Diastasis Recti might seem complicated and overwhelming to treat, but there are some simple things you can do to start treating it yourself! Start by following our tips below:

Relax your Belly Muscles and Breathe!

The way you breathe can influence the daily stress that you put on your abdominal muscles.  Many of us breathe through our chests all day long and hold our stomachs tight, putting constant stress on the abdominal wall and increased tightness in the abdominal muscles and the fascia (coverings around the muscles and organs).  No muscle can tolerate long-term strain all day long, so give your abdominals a break and let them relax!  Yes, you read that correctly.  Let your belly relax and stop sucking it in!  Once you relax the belly muscles, try some diaphragmatic breathing. This type of breathing will actually help the belly muscles work properly and allow you to strengthen them in a proper, more functional way when you hold them in.  

How to Perform Diaphragmatic Breathing

Diaphragmatic breathing utilizes the diaphragm to help us breathe in a way that creates positive pressure in the belly and reduces irregular tension on the abdominal wall.  It has an overall, whole body effect for muscle and nerve relaxation.  To perform diaphragmatic breathing, lie on your back in a relaxed position and place your hands on your lower belly.  Relax your belly muscles.  Exhale and gently let the air out of your lungs.  When you take a breath in, allow the air to go into your belly instead of your chest.  Don’t force the belly out on your inhale but think about the air moving into your belly and your low back gently.  As you exhale, the belly will fall back down towards your spine and the floor.  This is diaphragmatic breathing.  Rebalance physical therapists can assess your current breathing pattern and help you learn how to correct it as needed.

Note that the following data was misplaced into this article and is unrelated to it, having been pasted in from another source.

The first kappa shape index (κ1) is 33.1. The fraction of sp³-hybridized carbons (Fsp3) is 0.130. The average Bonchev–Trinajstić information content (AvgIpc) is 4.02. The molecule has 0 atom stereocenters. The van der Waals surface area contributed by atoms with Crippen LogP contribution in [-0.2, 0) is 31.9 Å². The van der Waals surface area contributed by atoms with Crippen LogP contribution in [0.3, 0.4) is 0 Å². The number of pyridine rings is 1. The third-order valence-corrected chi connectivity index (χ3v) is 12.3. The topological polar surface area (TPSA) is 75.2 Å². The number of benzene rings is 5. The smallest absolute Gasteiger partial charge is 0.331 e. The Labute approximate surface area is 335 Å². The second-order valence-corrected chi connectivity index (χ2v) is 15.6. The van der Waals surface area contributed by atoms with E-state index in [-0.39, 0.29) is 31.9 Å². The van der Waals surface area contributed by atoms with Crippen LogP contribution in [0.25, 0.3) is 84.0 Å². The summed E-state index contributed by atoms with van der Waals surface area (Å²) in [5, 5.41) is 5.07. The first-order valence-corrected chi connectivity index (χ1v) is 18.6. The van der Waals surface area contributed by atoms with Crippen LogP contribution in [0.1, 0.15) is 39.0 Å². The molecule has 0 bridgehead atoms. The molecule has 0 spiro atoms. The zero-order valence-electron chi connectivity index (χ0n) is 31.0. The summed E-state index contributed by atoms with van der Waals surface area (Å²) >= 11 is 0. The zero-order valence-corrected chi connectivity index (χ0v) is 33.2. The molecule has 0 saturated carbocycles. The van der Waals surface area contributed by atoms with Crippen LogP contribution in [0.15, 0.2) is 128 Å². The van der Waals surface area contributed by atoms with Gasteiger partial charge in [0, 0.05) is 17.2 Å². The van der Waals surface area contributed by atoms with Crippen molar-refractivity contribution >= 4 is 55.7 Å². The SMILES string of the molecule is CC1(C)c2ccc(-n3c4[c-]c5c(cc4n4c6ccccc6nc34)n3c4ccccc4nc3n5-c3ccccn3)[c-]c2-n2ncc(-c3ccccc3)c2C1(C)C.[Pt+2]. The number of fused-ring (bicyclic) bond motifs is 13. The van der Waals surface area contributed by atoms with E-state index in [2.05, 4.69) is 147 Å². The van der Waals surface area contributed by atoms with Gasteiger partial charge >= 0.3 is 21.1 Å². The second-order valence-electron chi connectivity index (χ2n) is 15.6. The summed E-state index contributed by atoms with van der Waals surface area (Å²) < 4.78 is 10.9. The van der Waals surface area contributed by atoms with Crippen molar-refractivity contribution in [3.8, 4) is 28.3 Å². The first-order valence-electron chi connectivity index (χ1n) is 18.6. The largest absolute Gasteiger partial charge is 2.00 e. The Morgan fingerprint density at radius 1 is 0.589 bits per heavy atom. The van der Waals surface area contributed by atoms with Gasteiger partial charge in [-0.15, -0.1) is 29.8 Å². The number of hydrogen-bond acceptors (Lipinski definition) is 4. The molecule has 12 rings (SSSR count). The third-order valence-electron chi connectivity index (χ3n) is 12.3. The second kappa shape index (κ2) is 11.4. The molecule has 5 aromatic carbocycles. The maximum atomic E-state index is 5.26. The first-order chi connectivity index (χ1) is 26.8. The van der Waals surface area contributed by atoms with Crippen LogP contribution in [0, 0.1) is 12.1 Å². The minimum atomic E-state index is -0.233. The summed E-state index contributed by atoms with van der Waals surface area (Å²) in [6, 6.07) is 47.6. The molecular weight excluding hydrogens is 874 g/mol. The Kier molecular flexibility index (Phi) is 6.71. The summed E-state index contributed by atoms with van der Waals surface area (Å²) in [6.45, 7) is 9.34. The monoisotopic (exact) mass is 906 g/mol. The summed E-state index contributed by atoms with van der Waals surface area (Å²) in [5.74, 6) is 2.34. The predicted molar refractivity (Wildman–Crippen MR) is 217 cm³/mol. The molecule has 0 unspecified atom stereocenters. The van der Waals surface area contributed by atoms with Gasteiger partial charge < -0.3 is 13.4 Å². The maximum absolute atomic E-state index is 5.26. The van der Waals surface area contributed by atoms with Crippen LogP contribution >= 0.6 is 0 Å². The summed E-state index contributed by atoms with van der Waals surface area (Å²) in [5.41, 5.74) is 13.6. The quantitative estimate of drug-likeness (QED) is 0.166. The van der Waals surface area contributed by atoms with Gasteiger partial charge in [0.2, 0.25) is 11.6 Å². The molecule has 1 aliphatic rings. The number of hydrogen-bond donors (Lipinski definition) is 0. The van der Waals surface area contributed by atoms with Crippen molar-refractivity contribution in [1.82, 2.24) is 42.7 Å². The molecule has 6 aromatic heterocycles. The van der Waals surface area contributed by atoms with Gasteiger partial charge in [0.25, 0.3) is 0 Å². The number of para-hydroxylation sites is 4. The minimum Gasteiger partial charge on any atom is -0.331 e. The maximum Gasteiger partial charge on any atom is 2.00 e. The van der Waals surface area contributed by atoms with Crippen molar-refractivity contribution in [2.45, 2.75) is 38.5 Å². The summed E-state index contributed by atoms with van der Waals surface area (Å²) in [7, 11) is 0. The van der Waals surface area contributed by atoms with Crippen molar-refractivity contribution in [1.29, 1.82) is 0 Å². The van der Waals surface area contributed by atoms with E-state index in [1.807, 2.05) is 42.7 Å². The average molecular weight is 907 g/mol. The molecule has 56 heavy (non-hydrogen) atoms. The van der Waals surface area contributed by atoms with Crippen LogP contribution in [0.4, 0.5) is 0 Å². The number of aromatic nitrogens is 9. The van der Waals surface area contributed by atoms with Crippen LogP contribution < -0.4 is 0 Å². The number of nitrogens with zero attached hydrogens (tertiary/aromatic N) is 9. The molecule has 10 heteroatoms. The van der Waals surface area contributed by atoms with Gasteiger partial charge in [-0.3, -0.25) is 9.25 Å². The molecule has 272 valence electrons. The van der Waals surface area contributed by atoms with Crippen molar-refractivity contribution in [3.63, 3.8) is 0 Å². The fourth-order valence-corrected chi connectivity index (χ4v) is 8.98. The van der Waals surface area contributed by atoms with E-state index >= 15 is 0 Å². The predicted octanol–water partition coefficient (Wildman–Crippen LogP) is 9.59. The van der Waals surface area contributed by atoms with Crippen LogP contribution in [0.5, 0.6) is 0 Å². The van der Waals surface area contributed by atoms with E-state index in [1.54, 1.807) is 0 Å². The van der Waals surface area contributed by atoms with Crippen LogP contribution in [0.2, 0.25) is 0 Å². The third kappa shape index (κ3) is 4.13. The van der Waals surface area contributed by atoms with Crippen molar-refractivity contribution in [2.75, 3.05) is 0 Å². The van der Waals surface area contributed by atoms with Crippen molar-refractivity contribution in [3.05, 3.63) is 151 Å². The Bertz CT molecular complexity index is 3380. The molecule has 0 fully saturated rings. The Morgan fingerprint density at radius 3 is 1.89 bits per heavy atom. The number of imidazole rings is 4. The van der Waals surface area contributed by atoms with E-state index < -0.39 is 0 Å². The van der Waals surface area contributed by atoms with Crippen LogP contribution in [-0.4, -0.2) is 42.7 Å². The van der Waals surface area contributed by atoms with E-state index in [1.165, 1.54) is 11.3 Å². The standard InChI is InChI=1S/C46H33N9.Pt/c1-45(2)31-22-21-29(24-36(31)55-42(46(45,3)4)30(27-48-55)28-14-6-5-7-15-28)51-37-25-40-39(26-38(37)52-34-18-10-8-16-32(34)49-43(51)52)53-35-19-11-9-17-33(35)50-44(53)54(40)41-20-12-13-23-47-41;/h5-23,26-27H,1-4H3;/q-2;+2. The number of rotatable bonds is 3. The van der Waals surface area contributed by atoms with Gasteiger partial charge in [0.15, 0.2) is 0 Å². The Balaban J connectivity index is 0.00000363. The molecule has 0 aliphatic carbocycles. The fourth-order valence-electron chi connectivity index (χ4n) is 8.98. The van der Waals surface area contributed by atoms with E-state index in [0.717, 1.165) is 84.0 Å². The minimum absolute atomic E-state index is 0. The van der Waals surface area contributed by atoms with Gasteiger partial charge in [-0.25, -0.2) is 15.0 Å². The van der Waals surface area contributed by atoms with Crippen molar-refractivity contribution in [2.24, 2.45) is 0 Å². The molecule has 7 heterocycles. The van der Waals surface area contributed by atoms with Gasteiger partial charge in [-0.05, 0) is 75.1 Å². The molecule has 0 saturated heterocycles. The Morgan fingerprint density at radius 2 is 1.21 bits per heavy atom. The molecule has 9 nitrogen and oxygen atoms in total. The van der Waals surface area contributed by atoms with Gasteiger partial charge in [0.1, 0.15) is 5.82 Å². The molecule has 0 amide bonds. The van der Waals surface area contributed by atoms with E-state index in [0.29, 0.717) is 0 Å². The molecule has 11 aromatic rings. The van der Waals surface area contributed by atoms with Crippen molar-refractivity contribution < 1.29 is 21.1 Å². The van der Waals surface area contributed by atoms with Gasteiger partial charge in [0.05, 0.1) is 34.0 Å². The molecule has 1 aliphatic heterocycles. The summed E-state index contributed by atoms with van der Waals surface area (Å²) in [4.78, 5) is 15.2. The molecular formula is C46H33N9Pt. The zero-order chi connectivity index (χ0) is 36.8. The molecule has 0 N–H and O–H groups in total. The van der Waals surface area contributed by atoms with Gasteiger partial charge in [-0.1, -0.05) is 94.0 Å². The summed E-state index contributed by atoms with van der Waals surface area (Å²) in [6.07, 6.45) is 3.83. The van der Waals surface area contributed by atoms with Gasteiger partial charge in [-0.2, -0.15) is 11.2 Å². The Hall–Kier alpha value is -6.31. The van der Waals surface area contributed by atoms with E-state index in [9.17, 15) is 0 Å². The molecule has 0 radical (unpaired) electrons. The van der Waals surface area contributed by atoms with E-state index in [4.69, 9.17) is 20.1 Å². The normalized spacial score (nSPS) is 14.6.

Don’t Hold Your Breath.This point goes along with our above tip about diaphragmatic breathing. If you are holding your breath, chances are you are also tensing your abdominal muscles.  If you find yourself holding your breath, take 5 diaphragmatic breaths so you can alleviate some of the tension in your belly muscles.  

Avoid Straining in the Bathroom. Straining to move your bowels or urinate increases the pressure on your abdominal wall.  The first step to manage straining is to eat a high fiber diet and stay hydrated.  This increases GI motility (the movement of food through your digestive system), ease of evacuation, and reduces straining that places stress on the abdominal and pelvic muscles. 

Remember your Posture.Good alignment and posture is essential to the abdomen working correctly.  Slouching in standing and/or sitting increased pressure on the abdominal wall and it makes it more difficult for the abdominal muscles to work correctly.  A physical therapist can give you individualized recommendations to improve your alignment with daily activity.